During the pregnancy of my oldest daughter, no one could have prepared me for the depth of raw emotions I would experience the first time I held Abigail in my arms. I had read all the books on parenting, breastfeeding, sleep habits, and the developmental stages of the first couple years of my baby’s life. But there were no books on how, in a split second, my perspective on love would change forever.
Being someone’s mom changed me in ways I wasn’t expecting. It was as if a veil had been lifted from my eyes as I could see how I had been so selfish and arrogant during the years of my life with my mom. Even as a child I often questioned her logic and reason for why she did the things she did, like why she always made us wear used clothing or would work until 8 pm most evenings. Didn’t she want to spend time with us? Why did she not care enough to buy us new clothes now and then? Even as a young adult living on my own I was somewhat confused why my mom made the decisions she did.
I apologized to her in my hospital bed. “I’m sorry mom… I get it now. You did an amazing job raising me and I will forever be grateful. Please forgive me for not appreciating you more and doubting you.” Yes, she was doing the best she could with the resources she had just trying to keep a roof over our heads and food in our mouths. She worked hard just so we could have our basic needs met. This realization was going through my mind in the quiet moments in my hospital room where I would stare at Abigail, her tiny toes, feet, and fingers. I just could not believe I was her mom and she was totally dependent on me to meet her needs. I thought to myself: “I would do anything for her, just like mom did everything she could for us.” I discovered rather quickly after becoming a mom that a ‘mama bear’ instinct was unleashed inside of me.
Fast forward to today and I still appreciate my mama. Abigail, who is almost ten years old, looks and talks to me sometimes like I don’t know what I’m doing. Honestly, sometimes she’s right. She doesn’t see value in the role of motherhood. Like me at that age she is squarely focused on her own reality of friends, schools, and hobbies. I’m just here as a pillar of love. However, someday I hope each of my kids, when they become parents, will discover the same epiphany I did about my own mother. Until then, I’ll just hope this Sunday I will get to sleep in, perhaps have breakfast in bed, and gush compliments over the handmade cards I get every year.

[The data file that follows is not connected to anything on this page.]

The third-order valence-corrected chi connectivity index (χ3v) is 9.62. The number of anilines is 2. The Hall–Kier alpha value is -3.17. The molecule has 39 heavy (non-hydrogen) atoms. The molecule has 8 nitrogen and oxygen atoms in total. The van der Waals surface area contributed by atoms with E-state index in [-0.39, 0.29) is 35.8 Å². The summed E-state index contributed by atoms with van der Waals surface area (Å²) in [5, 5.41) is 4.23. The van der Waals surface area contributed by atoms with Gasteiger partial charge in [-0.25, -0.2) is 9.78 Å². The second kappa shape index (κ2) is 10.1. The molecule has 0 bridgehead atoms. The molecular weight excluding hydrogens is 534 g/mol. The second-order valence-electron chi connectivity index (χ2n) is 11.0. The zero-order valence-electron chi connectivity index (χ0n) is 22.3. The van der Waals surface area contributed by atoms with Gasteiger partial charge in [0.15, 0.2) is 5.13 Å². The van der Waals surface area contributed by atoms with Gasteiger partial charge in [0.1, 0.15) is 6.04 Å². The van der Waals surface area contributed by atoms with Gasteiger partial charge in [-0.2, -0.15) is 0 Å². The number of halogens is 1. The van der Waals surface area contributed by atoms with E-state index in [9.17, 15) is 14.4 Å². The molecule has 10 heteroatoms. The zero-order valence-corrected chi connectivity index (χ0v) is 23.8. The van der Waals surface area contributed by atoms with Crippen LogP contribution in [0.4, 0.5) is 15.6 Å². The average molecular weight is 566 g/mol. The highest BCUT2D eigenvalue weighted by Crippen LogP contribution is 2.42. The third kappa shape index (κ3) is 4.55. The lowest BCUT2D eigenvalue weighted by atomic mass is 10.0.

To all of you ‘mama bears’ out there: Happy Mother’s Day! We do have value, meaning, and most importantly a high calling.
In honor of Mother’s Day, we are giving away three copies of Jennifer Chandler’s cookbook, Simply Suppers. This cookbook is all about putting good comfort food on your dinner table. Chandler’s Roast Chicken with Pan Gravy, Sweet Potato Casserole (recipe below), and Parmesan Roasted Tomatoes are recipes you’ll want to cook for your family and pass down through generations. It’s a cookbook about feeding families and creating memories.
To enter the giveaway, all you need to do is leave a comment by 9 pm, May 8, 2011 (Mother’s Day) sharing with us a special memory of your mom or a valuable lesson you learned as a mother.
Contest is opened to US residents. Winners will be chosen at random and notified by email. Many thanks to Thomas Nelson Publishers for providing these cookbooks in honor of Mother’s Day. Congratulations to Angela Willis, Amanda Marie and Tama Filipas! The contest is now closed. Thanks everyone.
© 2010 by Jennifer Chandler. All rights reserved. No portion of this book may be reproduced, stored in a retrieval system, or transmitted in any form or by any means—electronic, mechanical, photocopy, recording, scanning, without the prior written permission of the publisher.
Recipe: Sweet Potato Casserole
This dish is just too good to be saved only for the holidays.
Reprinted with permission by Jennifer Chandler and Thomas Nelson Publishers.
- 6 tablespoons unsalted butter, plus extra to grease the baking dish
- 8 sweet potatoes, scrubbed and patted dry
- 1 tablespoon ground cinnamon
- 1/4 cup firmly packed light brown sugar
- Kosher salt and freshly ground black pepper
- 2 cups baby marshmallows
- Preheat the oven to 400 degrees. Lightly grease a 2 1/2-quart baking dish with butter and set aside.
- Line a baking sheet with foil or parchment paper. Place the potatoes on the baking sheet and bake until fork tender, about 1 hour. Set aside until cool enough to handle. Reduce the oven temperature to 350 degrees.
- Slice the potatoes in half lengthwise and, using a spoon, scoop the flesh into a large mixing bowl. Discard the skins. Using a potato masher or fork, mash the potato flesh until smooth. Add the butter, cinnamon, and brown sugar. Stir until well combined. Season with salt and pepper to taste.
- Spoon and level the mixture into the prepared dish. Evenly top with a single layer of marshmallows. Bake until the marshmallows are puffed and golden and the potatoes are heated through, about 30 minutes.
- Do Ahead: This can be made a day ahead, covered, and refrigerated. Return to room temperature before baking.
- Time-Saving Tip: I prefer the flavor of freshly baked sweet potatoes. But if you are short on time, you can boil peeled and cubed sweet potatoes until tender, about 20 minutes, and drain well. Precooked sweet potatoes, which can be found in the grocery freezer section, are another shortcut.
- Variation: My good friend Allison Lemm makes a delicious Bourbon Pecan version of this recipe. Stir 2 tablespoons of bourbon into the sweet potato mixture and add a 1/4 cup of toasted chopped pecans to the marshmallow topping.